Throughout Asia, the education needs of children with disabilities are approached in different ways, with varying commitment and success. Developing a capacity to provide relevant education to mentally or physically impaired students is a continuous challenge in countries with plenty of resources available; in poorer countries, it may become an issue that is ignored. Often, normal schools cannot cope with the added demands of educating special needs kids and they are marginalised, with parents expected to either home tutor or pay specialist school fees.
Integration or Segregation
Learning constraints include a wide range of causes, from deaf and blind children to children on the autism spectrum. Different types of special needs require teachers to be trained a specific skill set. However, the severity of the disability should also govern the capacity of mainstream education to accommodate these children.
In Singapore, the recent Compulsory Education Act means that all children between the age of six and 15 are required to attend school unless granted an exemption, by the government, on a case-by-case basis. The Ministry of Education identified 1,770 special needs children this school year. It broke the number down, with 75 per cent identified as having mild special needs. Examples of mild special needs include dyslexia and Attention Deficit Hyperactivity Disorder (ADHD). This group will be integrated into mainstream education. The remaining 400 children, with moderate to severe conditions, will be sent to volunteer-run, government-funded special education schools (SPED). Children assessed as unable to attend SPED, estimated at 10 per cent, will be encouraged to be home tutored or sent to a private special needs school.
A Bigger Problem
Singapore is a small, wealthy city-state that can afford to experiment and provide universal coverage over a small area relatively easily. In the larger, more populous and widely spread islands of Indonesia, providing good education courses for special needs children is more difficult. In Indonesia, mainstream schools have been unable to accommodate special needs students. Other options were limited. In the early 2000s, between 76 and 83 special education schools covered the 922 permanently inhabited islands. In reality, this resulted in fewer than 10 per cent of special needs children receiving a formal primary education; no secondary schools had the capacity for special needs.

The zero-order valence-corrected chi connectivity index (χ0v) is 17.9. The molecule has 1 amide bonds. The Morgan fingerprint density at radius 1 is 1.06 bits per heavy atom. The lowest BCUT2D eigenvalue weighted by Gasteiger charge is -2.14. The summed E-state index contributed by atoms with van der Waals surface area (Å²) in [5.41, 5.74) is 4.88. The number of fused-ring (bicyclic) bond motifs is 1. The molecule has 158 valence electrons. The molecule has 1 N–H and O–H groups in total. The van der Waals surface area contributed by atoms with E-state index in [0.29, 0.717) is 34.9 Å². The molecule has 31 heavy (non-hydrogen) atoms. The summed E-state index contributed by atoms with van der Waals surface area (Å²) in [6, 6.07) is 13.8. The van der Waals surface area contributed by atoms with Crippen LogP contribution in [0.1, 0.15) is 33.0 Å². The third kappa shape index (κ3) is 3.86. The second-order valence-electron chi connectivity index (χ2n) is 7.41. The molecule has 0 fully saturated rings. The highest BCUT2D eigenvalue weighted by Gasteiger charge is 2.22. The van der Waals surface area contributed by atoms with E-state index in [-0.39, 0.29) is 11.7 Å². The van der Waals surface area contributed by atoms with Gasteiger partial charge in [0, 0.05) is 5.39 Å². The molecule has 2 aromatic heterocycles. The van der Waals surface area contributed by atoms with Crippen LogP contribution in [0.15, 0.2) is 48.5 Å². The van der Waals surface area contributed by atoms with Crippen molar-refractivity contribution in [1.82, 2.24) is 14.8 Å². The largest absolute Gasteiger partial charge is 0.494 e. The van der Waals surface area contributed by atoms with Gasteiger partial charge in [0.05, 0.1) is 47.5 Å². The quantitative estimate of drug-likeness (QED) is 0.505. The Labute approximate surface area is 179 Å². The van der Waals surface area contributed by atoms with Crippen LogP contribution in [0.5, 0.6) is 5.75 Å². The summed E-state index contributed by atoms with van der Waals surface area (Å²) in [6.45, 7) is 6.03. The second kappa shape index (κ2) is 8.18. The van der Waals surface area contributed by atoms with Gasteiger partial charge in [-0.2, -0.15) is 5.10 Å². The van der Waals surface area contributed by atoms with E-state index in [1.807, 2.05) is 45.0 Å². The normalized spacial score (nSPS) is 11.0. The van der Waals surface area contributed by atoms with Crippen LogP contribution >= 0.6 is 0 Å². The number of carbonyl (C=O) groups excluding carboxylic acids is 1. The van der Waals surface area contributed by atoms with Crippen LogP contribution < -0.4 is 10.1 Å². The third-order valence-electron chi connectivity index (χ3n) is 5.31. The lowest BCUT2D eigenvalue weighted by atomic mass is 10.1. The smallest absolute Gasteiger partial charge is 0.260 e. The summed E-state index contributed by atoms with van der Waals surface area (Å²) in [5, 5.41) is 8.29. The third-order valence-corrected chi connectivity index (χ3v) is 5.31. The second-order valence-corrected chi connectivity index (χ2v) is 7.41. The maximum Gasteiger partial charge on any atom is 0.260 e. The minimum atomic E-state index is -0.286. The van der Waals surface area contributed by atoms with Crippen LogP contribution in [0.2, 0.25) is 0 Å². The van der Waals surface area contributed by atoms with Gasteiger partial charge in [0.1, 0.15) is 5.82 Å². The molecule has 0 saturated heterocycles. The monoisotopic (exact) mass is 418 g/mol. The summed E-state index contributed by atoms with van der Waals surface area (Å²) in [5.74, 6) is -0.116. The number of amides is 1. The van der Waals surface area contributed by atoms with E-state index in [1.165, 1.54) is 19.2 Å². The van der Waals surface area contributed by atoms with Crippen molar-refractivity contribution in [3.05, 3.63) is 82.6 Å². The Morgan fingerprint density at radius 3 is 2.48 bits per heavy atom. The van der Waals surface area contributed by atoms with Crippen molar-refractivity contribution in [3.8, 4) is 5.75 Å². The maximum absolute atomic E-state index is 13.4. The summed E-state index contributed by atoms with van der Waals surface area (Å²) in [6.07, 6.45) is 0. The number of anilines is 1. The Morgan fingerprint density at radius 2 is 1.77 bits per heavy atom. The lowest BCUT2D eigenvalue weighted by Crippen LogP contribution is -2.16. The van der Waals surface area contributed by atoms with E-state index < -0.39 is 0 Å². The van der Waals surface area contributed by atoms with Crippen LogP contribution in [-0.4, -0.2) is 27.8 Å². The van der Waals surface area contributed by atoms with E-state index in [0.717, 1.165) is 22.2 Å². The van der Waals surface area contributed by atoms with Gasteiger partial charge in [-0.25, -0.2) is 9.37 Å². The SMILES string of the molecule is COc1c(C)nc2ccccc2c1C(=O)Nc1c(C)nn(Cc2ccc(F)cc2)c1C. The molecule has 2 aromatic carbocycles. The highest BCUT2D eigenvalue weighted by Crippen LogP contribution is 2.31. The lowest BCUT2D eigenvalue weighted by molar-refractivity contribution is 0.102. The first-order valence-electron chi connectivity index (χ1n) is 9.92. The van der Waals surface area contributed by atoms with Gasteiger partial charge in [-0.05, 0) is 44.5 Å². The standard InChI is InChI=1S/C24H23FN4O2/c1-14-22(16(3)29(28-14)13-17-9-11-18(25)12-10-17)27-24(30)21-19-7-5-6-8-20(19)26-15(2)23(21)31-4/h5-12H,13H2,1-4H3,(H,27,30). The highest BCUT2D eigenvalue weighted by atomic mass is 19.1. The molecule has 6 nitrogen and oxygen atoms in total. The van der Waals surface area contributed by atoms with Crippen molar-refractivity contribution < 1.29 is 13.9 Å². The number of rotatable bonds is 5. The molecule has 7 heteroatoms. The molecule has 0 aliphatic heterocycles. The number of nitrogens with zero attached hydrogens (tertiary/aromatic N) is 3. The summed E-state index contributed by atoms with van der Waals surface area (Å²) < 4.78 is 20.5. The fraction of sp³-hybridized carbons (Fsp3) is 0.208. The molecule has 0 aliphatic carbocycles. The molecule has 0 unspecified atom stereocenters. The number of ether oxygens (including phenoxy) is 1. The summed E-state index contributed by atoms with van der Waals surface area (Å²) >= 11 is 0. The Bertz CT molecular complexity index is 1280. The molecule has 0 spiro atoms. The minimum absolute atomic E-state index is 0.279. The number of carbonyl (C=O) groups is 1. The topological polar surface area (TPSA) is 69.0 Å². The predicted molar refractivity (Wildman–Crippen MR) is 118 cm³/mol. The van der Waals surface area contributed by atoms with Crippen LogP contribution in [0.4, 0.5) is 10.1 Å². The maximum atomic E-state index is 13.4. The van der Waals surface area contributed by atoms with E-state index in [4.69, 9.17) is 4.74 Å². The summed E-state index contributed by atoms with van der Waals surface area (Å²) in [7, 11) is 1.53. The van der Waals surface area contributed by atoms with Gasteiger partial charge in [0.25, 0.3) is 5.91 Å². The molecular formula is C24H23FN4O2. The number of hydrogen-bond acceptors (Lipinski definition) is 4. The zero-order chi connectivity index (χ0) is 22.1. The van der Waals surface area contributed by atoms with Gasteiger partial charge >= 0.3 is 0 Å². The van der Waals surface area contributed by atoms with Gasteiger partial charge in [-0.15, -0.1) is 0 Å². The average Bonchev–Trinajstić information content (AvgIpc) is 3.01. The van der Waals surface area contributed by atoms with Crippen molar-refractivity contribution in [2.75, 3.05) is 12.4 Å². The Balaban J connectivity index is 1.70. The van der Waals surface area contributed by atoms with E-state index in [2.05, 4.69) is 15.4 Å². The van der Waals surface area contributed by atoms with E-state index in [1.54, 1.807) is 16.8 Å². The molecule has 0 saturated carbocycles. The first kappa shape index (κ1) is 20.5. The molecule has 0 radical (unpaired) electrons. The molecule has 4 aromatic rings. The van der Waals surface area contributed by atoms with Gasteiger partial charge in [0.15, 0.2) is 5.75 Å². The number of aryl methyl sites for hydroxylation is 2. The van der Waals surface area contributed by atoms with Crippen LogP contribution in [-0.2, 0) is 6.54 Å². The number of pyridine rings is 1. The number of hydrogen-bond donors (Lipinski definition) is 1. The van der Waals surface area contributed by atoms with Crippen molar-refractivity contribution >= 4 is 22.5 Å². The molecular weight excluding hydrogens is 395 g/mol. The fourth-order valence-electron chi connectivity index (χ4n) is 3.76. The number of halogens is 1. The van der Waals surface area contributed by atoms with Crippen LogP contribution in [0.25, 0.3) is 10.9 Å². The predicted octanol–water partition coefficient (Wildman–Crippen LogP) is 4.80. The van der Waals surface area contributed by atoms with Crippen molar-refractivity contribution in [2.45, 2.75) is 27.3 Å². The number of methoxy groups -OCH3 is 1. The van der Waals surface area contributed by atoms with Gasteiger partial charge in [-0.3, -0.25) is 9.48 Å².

Since then, the government has made a concerted effort to tackle the problem. By 2017, 2,070 special needs schools, including 74 secondary schools educated 121,244 students. The schools are known as Sejolah Luar Biasa, which translates as extraordinary schools.
However, the success of the schools is patchy, and the demand still exceeds supply. The curriculum needs updating, and the current teachers’ curriculum guidebook not easily available. Teachers need additional training and find it difficult providing good education whilst coping with a range of special needs from pupils in the class. Finally, government resources are limited.
With special needs education a large and complex issue, and with a multitude of ideas providing useful pointers to the way forward, networks of like-minded practitioners and academics have given the sector a way to pool knowledge and adapt theories into practical, country-specific policy. As well as the large multilateral donors like the World Bank supporting discussion, other networks have developed regionally.
The provision of education to special needs students in Asia has been neglected in many countries for too long. The current enthusiasm and support in parts of Asia needs to be repeated to the rest of the region.